• First, Break All the Rules by Buckingham and Coffman
  • Good to Great by Collins
  • Getting to Yes by Fisher and Ury
  • Nuts by Freiberg
  • Drive by Pink
  • The Social Media Guide by Madia
  • The Essential HR Handbook by Armstrong and Mitchell
  • Womenonmics by Shipman and Kay
  • Not Everyone Gets a Trophy by Tulgan
  • The Art of Possibiity by Zander

Interview with the Authors

1. Who is the intended audience of the book?

  • Small businesses with no HR support
  • Managers in business of all sizes. It’s an excellent resource for anyone with people management responsibilities in any size organization
  • HR professionals – it’s a reference tool—perhaps pass a copy along to a manager who has a particular people issue?
  • HR programs at local community colleges who need a supplemental text

2. Why did you write this book at this time?

  • The Big Book of HR was written to be a reference to help solve issues with employees. It covers the employee experience from hiring, retaining, and developing to ending the employment relationship.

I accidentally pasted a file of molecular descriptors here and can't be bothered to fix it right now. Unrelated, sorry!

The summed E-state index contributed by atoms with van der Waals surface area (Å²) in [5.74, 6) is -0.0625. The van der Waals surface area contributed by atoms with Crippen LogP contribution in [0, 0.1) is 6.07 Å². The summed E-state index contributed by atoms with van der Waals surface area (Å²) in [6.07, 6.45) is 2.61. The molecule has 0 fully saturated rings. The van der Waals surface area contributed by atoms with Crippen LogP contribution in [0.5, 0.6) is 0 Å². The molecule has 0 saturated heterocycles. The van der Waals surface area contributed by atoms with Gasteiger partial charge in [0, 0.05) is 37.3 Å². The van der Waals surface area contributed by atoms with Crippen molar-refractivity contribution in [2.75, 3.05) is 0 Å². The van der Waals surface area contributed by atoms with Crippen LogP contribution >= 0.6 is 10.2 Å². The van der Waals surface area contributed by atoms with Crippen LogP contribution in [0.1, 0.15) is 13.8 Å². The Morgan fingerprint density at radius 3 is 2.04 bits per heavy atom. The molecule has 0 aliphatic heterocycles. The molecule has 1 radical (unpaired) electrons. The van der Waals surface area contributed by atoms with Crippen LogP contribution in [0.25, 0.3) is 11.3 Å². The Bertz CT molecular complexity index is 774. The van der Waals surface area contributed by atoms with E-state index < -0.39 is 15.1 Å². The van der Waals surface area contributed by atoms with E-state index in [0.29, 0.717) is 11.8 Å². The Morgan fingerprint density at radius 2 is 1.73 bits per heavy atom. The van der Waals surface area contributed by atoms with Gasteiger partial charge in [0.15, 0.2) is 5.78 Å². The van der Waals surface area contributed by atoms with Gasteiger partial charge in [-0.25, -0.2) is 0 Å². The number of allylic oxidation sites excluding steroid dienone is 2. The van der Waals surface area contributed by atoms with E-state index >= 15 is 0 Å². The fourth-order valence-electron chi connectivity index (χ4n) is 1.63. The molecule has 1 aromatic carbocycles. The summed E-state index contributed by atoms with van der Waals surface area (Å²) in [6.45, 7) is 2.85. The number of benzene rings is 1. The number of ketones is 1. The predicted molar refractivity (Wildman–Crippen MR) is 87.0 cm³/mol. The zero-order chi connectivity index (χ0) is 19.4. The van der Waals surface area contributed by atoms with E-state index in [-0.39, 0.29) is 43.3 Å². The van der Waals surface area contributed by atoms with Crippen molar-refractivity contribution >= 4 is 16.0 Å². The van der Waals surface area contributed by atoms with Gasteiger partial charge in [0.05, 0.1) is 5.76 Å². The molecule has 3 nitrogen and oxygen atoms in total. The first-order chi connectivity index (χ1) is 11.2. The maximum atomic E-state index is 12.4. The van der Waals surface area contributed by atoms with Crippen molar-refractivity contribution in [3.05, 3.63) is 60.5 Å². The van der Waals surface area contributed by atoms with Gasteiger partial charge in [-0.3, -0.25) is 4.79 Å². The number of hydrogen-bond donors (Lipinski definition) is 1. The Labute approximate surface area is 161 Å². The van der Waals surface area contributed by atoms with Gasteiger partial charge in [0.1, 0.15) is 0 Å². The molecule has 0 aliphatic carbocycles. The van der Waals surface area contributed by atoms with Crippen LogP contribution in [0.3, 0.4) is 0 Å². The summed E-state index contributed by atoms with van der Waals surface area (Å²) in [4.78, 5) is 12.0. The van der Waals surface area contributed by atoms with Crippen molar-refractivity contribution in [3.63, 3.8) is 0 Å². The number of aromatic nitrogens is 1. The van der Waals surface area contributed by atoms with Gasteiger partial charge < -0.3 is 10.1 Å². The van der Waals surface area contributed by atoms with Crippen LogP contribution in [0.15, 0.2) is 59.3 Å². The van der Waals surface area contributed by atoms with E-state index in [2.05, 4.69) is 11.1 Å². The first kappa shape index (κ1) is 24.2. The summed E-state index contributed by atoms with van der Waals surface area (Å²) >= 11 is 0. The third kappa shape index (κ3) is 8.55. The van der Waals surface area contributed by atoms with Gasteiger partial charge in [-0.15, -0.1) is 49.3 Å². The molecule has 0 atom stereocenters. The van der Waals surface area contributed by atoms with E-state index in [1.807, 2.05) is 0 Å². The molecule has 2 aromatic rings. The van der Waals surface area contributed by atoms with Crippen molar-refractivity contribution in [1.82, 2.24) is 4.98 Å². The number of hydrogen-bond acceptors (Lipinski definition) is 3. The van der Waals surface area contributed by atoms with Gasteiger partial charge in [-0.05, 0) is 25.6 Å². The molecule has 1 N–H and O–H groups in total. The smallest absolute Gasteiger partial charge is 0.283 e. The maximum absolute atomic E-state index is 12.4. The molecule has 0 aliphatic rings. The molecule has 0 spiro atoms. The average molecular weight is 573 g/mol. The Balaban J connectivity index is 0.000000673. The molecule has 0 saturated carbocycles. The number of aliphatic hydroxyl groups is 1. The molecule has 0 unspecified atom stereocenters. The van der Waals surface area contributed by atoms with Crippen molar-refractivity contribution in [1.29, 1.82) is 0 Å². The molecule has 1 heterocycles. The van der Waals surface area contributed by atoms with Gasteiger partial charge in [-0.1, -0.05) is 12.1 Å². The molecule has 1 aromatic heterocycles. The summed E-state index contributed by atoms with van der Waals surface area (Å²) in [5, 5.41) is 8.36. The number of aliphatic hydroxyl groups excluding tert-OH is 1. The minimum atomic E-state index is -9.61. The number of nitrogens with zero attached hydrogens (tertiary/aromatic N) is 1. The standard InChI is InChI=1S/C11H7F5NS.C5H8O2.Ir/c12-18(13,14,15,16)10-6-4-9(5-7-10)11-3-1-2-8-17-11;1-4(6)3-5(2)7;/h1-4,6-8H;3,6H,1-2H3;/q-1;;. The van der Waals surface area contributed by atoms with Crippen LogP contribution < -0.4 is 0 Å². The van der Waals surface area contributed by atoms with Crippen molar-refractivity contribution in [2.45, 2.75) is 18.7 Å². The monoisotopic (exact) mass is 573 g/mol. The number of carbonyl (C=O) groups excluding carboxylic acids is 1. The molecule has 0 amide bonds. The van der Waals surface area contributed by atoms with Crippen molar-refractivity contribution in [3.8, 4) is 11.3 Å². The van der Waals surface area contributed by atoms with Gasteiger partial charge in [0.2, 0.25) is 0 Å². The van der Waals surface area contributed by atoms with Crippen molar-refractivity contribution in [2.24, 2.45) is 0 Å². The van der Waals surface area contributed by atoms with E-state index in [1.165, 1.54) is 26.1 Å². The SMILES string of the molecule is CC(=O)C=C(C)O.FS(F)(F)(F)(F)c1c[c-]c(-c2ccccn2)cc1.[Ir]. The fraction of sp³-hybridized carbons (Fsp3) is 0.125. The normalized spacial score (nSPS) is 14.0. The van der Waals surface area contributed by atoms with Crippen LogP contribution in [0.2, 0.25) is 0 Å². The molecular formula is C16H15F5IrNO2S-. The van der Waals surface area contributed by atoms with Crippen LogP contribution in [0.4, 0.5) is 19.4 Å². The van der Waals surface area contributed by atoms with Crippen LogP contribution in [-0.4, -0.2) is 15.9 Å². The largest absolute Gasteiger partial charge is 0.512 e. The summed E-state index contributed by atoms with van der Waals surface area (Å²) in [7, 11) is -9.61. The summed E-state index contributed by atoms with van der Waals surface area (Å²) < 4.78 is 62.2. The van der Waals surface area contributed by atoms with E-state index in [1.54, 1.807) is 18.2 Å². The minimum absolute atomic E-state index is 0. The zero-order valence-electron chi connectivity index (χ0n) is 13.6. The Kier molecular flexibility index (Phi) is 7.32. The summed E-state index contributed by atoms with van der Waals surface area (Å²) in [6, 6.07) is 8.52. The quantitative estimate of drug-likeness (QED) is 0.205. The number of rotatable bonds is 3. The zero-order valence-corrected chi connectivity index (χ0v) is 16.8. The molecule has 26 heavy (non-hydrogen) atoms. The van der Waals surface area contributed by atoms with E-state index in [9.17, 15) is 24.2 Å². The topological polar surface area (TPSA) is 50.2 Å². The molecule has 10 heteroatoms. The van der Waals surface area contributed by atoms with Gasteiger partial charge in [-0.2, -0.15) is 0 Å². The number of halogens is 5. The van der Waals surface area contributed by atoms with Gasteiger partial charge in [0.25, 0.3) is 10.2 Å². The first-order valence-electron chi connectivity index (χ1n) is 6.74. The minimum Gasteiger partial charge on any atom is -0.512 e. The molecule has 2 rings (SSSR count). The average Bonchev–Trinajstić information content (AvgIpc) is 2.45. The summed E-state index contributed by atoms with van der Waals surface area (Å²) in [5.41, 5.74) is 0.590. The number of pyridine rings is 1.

• We wanted to provide a resource to managers and others to help them confidently deal with people issues that just keep getting more complicated!
  • Provides practical advice, useful tips, sidebars, appendices, and checklist to guide managers and HR professionals through any situation they may encounter. It is full of stories and examples to point people in the right direction when it comes to working with employees.
  • While each chapter stands alone, they are all integrated with each other and the book will point the reader to complementary points in other chapters. It also has references to internet sites where up-to-date information can be found.
  • The book adds value by providing the Legal Landscape of people management. It is not intended to provide legal advice, it is designed to be a primer that will raise awareness of these issues and point to government sites where you can get complete information. Of course, none of this is a substitute for seeking counsel from an employment attorney.

3. What are some of the challenges facing HR professionals today?

Dealing with people, while staying within the law and dealing with the complicated world we live in has created challenges for HR professionals in many areas but these are the most common:

  • Globalization
  • Multi-generational workplaces
  • Technology
  • Economic forces